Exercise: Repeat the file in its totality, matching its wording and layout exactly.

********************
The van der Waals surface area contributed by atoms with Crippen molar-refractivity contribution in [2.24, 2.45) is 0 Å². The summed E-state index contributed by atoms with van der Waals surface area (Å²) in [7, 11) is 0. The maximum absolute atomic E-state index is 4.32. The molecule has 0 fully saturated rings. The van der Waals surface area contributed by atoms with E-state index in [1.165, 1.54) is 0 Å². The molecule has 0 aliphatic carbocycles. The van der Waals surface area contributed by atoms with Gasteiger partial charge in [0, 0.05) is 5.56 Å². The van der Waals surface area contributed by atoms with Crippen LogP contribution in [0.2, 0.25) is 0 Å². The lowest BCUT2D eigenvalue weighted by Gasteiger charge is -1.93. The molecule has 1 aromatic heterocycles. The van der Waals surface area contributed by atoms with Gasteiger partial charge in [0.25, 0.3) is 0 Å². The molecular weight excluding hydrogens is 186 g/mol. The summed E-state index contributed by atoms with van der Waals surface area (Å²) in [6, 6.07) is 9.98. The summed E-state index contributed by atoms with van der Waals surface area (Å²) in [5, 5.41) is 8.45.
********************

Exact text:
The van der Waals surface area contributed by atoms with Crippen molar-refractivity contribution in [2.24, 2.45) is 0 Å². The summed E-state index contributed by atoms with van der Waals surface area (Å²) in [7, 11) is 0. The maximum absolute atomic E-state index is 4.32. The molecule has 0 fully saturated rings. The van der Waals surface area contributed by atoms with E-state index in [1.165, 1.54) is 0 Å². The molecule has 0 aliphatic carbocycles. The van der Waals surface area contributed by atoms with Gasteiger partial charge in [0, 0.05) is 5.56 Å². The van der Waals surface area contributed by atoms with Crippen LogP contribution in [0.2, 0.25) is 0 Å². The lowest BCUT2D eigenvalue weighted by Gasteiger charge is -1.93. The molecule has 1 aromatic heterocycles. The van der Waals surface area contributed by atoms with Gasteiger partial charge in [0.25, 0.3) is 0 Å². The molecular weight excluding hydrogens is 186 g/mol. The summed E-state index contributed by atoms with van der Waals surface area (Å²) in [6, 6.07) is 9.98. The summed E-state index contributed by atoms with van der Waals surface area (Å²) in [5, 5.41) is 8.45.